Argentina is a huge country with many out-of-the-way scenic areas that lend themselves to car travel, particularly in Patagonia, Mendoza‘s wine country, the Andean Northwest and throughout the pampas.
If staying in Puerto Madryn, the best way to visit the penguin reserve at Punta Tombo is by renting a car, in order to not be limited by the time constraints of a tour.
FAQ: Rules of the Road & Renting a Car in Argentina:
• What kind of driver’s license is required to rent a car in Argentina?
-Anyone with a valid license from their home country can rent or hire a car in Argentina, as long as they also hold a valid tourist visa and a credit card. Those who have overstayed their visa might encounter problems. You do NOT need an international driver’s license.
Almost all cars have a manual transmission, so those who don’t know how to drive a stick shift (or those from the U.K. not accustomed to shifting with the right hand) better learn quick — hopefully before you go.
Learning how to drive a shift for the first time in frenzied Buenos Aires would be quite a steep learning curve!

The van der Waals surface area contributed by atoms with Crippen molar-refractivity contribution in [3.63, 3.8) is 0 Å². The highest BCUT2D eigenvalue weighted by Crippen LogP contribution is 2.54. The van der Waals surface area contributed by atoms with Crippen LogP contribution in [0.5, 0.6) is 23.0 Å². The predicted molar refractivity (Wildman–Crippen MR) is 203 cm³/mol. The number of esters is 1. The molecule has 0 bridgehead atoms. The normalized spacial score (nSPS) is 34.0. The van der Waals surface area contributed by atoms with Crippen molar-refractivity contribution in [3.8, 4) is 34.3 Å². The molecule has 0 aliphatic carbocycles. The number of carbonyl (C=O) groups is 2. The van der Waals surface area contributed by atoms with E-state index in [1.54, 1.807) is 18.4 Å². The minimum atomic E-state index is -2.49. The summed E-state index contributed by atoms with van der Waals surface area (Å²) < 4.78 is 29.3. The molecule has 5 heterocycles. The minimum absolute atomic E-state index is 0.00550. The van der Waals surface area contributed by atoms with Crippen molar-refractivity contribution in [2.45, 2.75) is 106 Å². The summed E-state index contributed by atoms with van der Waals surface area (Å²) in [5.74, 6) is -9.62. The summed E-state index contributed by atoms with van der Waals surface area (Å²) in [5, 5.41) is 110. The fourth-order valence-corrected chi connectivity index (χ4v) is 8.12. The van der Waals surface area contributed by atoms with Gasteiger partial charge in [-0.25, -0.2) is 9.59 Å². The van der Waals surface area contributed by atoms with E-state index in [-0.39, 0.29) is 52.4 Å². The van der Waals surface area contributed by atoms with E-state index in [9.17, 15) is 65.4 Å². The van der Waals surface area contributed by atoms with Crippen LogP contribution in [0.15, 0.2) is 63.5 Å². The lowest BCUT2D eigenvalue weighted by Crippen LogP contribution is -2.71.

• Can you rent cars at the Buenos Aires airport?
-Yes, you can rent a car ready for pick up in Buenos Aires international airport, Ezeiza (EZE), or the domestic airport, Jorge Newbery (AEP) as well as at most other airports in major cities throughout Argentina.
Make sure to make your car rental reservation in advance in popular destinations or during high season, or there may not be cars available.
Be aware that Buenos Aires has pretty aggressive, or, if we’re being generous, chaotic driving. Any one who has been to Italy will recognize that many Argentines are Italian descendants who aren’t interested in formalities such as car lanes, and like to loudly express their life’s frustrations via gratuitous honking.